Extraction is done by the cold press system and enzymes have been added on laboratory basis to improve the efficiency of oil extraction, which is being employed commercially for greater efficiency. In Ghana, the use of Ben oil is virtually non-existent except in a few cosmetic industries. With a high-oleic acid content, the oil is usually healthier with lower risk of coronary heart disease than many oils and can be of great use in food preparation. With some modifications, Ben oil can be used as a substitute to olive oil which is much expensive.
Moringa seed cake or powder remaining after oil extraction is a powerful natural coagulant which is used for water purification and is being considered for use as a replacement for proprietary coagulants in the water and waste water sectors. Researchers found that Moringa powder is capable of treating water much in the same way as imported commercial chemicals like alum at a far less cost.
Experimentation with Moringa seeds for treating water on a commercial scale in Malawi had been conducted by the University of Leicester (UK) and the UK’s Overseas Development Administration with very good results. Aluminium sulphate, an important chemical used in water purification, produces a lot of side effects which is eliminated when Moringa seed cake is used thereby making the cake a good alternative for it especially for developing countries in terms of simple and easy to maintain systems and technology.
The seed cake can be used to purify honey and sugar cane juice and is suitable for use in such industries at the cottage, small and large scale levels. It is reported that Moringa stenopetala seeds possess excellent water purifying properties that those of Moringa oleifera.
Use is made of the antibiotic and anti-inflammatory properties of the seeds to treat arthritis, rheumatism, gout, sexually transmitted diseases and boils in addition to encouraging urination. The oil is used for such purposes also.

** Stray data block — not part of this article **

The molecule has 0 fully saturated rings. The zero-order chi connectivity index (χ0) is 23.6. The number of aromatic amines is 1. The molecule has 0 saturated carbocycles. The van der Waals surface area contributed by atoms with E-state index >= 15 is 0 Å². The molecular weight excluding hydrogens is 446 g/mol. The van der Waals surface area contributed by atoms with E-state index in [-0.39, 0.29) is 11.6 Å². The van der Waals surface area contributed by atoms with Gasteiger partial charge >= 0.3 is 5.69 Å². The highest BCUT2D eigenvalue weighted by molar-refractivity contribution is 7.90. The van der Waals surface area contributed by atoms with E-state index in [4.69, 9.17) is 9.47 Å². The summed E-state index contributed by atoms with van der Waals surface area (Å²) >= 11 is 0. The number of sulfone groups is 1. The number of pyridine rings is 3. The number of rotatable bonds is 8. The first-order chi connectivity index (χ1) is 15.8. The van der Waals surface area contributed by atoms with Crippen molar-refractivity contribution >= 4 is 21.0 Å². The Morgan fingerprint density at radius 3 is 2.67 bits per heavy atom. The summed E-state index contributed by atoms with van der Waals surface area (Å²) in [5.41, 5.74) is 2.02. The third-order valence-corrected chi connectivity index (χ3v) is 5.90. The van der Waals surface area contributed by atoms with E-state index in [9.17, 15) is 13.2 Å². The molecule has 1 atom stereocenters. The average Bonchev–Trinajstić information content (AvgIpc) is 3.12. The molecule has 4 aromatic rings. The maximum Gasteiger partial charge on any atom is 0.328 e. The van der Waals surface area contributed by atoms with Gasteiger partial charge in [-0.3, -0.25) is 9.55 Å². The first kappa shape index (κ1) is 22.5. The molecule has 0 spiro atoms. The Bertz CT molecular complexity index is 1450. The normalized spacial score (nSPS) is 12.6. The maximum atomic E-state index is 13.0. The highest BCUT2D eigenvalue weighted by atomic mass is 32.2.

The roots, especially the tap root, of Moringa trees which are a few months old and about 60 centimetres in height, are scraped to remove the bark which contains two alkaloids and a toxin. The roots, when ground and mixed with vinegar and salt, are used as a sauce in place of horseradish which gave the tree the name of a horseradish tree. The roots also have antibiotic and anti-inflammatory properties, encourage urination and used to treat scurvy. It is unadvisable to eat large amounts of the roots or frequently on account of the chemical content.
Wood and Bark
The wood is soft and is therefore unsuitable for charcoal production but can be used as firewood and for making pulp. In Senegal, a blue dye is made from the wood. The bark can be beaten to make mats and ropes in addition to being used to treat scurvy and diarrhoea. Gum or viscose resin is produced from bark which is used in the textile industry and can be employed also as seasoning.
Alley cropping and Living Fencing
On account of Moringa’s large tap root system with few lateral roots and the structure of the leaves which does not give too much shade, the tree can be used in alley cropping where it assists in enriching the soil thereby making it useful in reclaiming waste and marginal lands. Planted as a fence, the cuttings grow quickly into a strong barrier to keep out livestock in a short period.